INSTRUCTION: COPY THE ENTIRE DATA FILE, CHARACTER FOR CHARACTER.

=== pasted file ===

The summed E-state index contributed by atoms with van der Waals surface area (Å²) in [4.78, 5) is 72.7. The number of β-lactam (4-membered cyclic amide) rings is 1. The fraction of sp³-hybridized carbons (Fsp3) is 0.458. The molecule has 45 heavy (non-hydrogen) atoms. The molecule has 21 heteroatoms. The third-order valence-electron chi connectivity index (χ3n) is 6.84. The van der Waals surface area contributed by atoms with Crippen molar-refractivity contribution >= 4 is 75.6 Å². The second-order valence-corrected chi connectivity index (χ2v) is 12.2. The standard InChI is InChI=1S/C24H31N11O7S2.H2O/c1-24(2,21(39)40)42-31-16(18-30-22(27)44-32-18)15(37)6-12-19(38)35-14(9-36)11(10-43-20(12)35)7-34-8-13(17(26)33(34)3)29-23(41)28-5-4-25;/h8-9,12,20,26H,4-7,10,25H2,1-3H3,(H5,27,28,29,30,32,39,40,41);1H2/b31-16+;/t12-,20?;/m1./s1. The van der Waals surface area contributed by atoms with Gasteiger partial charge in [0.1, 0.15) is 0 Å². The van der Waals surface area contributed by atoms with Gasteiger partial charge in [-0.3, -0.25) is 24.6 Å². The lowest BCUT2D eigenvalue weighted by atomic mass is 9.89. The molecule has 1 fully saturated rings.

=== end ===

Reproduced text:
The summed E-state index contributed by atoms with van der Waals surface area (Å²) in [4.78, 5) is 72.7. The number of β-lactam (4-membered cyclic amide) rings is 1. The fraction of sp³-hybridized carbons (Fsp3) is 0.458. The molecule has 45 heavy (non-hydrogen) atoms. The molecule has 21 heteroatoms. The third-order valence-electron chi connectivity index (χ3n) is 6.84. The van der Waals surface area contributed by atoms with Crippen molar-refractivity contribution >= 4 is 75.6 Å². The second-order valence-corrected chi connectivity index (χ2v) is 12.2. The standard InChI is InChI=1S/C24H31N11O7S2.H2O/c1-24(2,21(39)40)42-31-16(18-30-22(27)44-32-18)15(37)6-12-19(38)35-14(9-36)11(10-43-20(12)35)7-34-8-13(17(26)33(34)3)29-23(41)28-5-4-25;/h8-9,12,20,26H,4-7,10,25H2,1-3H3,(H5,27,28,29,30,32,39,40,41);1H2/b31-16+;/t12-,20?;/m1./s1. The van der Waals surface area contributed by atoms with Gasteiger partial charge in [0.1, 0.15) is 0 Å². The van der Waals surface area contributed by atoms with Gasteiger partial charge in [-0.3, -0.25) is 24.6 Å². The lowest BCUT2D eigenvalue weighted by atomic mass is 9.89. The molecule has 1 fully saturated rings.